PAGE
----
Priorities for 2019 Legislative Session; Senator Ron Wyden's Town Hall Meetings; What Jobs are available in your region?

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Roblan State

Greetings Fiends and Neighbors,

I hope you had a great holiday season and New Year. Arlene and I have been able to spend some time to celebrate the holidays with our kids and grand-kids.

I am grateful to be able to serve all of you along the Oregon Coast and I’m looking forward to returning to Salem for the 2019 Legislative Session, where I will to continue my work as Co-Chair of the bipartisan, bicameral Joint Committee on Student Success. The 14-member Joint Committee on Student Success spent eight months traveling the state. From Salem, we clocked 2,678 miles on trips to Lane County, Eastern Oregon, Clackamas County, Marion County, Southern Oregon, Washington County, Central Oregon, the Columbia River Gorge, Portland, Fairview, Gresham and the South Coast.  The committee has been tasked with converting the committee’s goals into legislation that will transform public education in Oregon.  On a personal note, this is probably the most important work I will do in my entire working life.

As many of you know, I’ve been an educator and high school principal in a rural community for a long time.  Our schools are the heart of our local communities. Nobody cares more about the schools in Medford or Bend or Pendleton or Coos Bay than the people who live there. While many of our rural schools face similar challenges to urban schools, the solutions are far different for rural districts than urban districts.  Despite these differences, often there is one thing that our rural and urban schools have in common – we know that our schools are our most vital resource that we offer our children for a better future.  We are recognizing right now that we need to do better. We are looking for more than fixes, we are looking for transformation.

In addition to serving on the Joint Committee on Student Success, I also will be serving on the budget-writing Joint Committee on Ways and Means and its Education and Government SubCommittees, as well as the Senate Rules Committee and Environment and Natural Resources Committee.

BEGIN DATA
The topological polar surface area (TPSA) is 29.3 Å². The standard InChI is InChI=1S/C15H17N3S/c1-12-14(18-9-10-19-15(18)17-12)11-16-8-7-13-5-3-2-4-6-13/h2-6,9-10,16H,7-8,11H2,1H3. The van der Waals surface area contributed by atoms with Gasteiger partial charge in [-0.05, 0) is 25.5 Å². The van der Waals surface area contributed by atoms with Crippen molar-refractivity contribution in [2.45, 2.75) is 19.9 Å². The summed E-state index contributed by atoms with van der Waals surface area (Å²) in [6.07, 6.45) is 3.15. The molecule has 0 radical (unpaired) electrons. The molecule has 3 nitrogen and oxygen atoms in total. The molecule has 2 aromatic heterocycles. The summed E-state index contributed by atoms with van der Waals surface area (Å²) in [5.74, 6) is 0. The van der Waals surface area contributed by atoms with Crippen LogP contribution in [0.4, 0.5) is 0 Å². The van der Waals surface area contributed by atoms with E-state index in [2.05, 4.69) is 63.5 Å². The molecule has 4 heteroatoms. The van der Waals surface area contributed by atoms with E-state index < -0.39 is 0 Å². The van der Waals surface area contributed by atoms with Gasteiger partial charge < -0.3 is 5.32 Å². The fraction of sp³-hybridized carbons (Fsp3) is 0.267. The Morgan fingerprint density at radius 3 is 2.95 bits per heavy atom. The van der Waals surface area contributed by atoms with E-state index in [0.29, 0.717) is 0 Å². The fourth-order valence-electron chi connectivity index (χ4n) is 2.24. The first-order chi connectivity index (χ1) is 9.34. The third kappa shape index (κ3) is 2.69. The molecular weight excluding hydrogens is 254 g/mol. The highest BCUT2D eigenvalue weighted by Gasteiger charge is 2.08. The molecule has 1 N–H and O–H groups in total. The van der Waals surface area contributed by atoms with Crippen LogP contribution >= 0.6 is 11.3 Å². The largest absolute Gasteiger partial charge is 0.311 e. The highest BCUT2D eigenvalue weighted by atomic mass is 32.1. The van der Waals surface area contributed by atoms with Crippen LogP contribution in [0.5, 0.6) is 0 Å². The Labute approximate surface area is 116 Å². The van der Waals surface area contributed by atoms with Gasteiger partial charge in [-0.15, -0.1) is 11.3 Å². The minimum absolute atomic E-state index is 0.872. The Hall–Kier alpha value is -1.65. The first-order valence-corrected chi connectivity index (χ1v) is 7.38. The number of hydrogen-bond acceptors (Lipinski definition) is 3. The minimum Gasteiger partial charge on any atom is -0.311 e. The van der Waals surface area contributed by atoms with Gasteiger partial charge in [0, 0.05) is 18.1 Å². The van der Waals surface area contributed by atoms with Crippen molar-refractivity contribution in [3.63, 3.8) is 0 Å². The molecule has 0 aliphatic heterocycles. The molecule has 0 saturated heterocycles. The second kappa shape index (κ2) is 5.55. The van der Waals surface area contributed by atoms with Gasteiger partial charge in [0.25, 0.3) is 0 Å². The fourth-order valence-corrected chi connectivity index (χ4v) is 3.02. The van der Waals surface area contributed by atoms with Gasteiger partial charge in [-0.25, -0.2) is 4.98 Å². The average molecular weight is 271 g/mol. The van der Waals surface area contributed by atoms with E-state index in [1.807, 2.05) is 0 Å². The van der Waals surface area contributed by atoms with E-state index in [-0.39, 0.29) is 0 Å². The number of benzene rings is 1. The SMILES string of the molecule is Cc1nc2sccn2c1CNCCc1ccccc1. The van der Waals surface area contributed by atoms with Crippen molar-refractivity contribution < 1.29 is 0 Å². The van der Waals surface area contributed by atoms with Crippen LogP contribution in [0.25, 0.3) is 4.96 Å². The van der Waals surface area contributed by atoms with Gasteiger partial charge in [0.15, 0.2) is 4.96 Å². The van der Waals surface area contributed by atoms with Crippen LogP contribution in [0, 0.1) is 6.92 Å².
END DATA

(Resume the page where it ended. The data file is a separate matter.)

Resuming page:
Once again, it is an honor to represent you, my friends and neighbors, in the Oregon Legislature. I look forward to rolling up my sleeves and getting back to work for the best interest of everyday Oregonians during the upcoming Legislative Session.




Join U.S. SENATOR RON WYDEN for his  2019 town hall meetings in Lincoln and Tillamook counties:

What: Lincoln County Town Hall

Where: Lincoln City Cultural Center, 540 NE Hwy 101, Lincoln City

When: Saturday, January 5

Time: Noon


What: Tillamook County Town Hall 

Where: Port of Tillamook Bay Officers Mess Hall, 6825 Officer's Row Tillamook

When: Saturday, January 5

Time: 3:30 p.m.

We welcome your questions and concerns.  Please do not hesitate to call Senator Wyden's Office at 503-589-4555


Senate District 5 Map

Legislators from seven states announce coordinated effort to block offshore drilling

Washington, D.C. - State legislators from seven states are announcing a united effort to protect their states from offshore drilling.

Following the release of the Trump Administration’s Proposed OCS Oil and Gas Leasing Program, more than 225 legislators from coastal states raised their voices in opposition. Now, these states are taking action by introducing legislation (such as Oregon's Senate Bill 256) that would limit any new offshore drilling capabilities off their coasts.